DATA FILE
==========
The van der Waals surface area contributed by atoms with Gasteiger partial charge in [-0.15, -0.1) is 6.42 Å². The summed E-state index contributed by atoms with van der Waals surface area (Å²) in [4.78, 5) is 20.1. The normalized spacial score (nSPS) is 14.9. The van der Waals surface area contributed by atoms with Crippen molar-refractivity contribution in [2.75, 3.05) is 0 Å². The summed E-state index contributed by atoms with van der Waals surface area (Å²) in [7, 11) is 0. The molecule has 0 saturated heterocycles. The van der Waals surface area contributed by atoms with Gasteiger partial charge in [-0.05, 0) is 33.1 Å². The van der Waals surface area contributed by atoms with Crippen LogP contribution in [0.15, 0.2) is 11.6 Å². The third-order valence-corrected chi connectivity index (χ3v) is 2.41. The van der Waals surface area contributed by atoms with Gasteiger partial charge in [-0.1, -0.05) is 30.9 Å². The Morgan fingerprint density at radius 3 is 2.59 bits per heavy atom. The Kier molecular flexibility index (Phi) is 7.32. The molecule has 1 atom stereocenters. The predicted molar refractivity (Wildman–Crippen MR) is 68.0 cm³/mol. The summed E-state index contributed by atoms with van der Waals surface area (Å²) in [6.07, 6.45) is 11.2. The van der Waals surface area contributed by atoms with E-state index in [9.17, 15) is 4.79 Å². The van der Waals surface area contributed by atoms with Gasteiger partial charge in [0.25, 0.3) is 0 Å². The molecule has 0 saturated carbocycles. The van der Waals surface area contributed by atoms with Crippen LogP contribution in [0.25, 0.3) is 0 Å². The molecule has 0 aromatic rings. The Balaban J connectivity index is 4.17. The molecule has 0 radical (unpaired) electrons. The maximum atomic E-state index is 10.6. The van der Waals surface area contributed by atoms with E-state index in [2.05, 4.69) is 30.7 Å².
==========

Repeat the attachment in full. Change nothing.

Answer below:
The van der Waals surface area contributed by atoms with Gasteiger partial charge in [-0.15, -0.1) is 6.42 Å². The summed E-state index contributed by atoms with van der Waals surface area (Å²) in [4.78, 5) is 20.1. The normalized spacial score (nSPS) is 14.9. The van der Waals surface area contributed by atoms with Crippen molar-refractivity contribution in [2.75, 3.05) is 0 Å². The summed E-state index contributed by atoms with van der Waals surface area (Å²) in [7, 11) is 0. The molecule has 0 saturated heterocycles. The van der Waals surface area contributed by atoms with Gasteiger partial charge in [-0.05, 0) is 33.1 Å². The van der Waals surface area contributed by atoms with Crippen LogP contribution in [0.15, 0.2) is 11.6 Å². The third-order valence-corrected chi connectivity index (χ3v) is 2.41. The van der Waals surface area contributed by atoms with Gasteiger partial charge in [-0.1, -0.05) is 30.9 Å². The Morgan fingerprint density at radius 3 is 2.59 bits per heavy atom. The Kier molecular flexibility index (Phi) is 7.32. The molecule has 1 atom stereocenters. The predicted molar refractivity (Wildman–Crippen MR) is 68.0 cm³/mol. The summed E-state index contributed by atoms with van der Waals surface area (Å²) in [6.07, 6.45) is 11.2. The van der Waals surface area contributed by atoms with E-state index in [9.17, 15) is 4.79 Å². The van der Waals surface area contributed by atoms with Gasteiger partial charge in [0.25, 0.3) is 0 Å². The molecule has 0 saturated carbocycles. The van der Waals surface area contributed by atoms with Crippen LogP contribution in [0.25, 0.3) is 0 Å². The molecule has 0 aromatic rings. The Balaban J connectivity index is 4.17. The molecule has 0 radical (unpaired) electrons. The maximum atomic E-state index is 10.6. The van der Waals surface area contributed by atoms with E-state index in [2.05, 4.69) is 30.7 Å².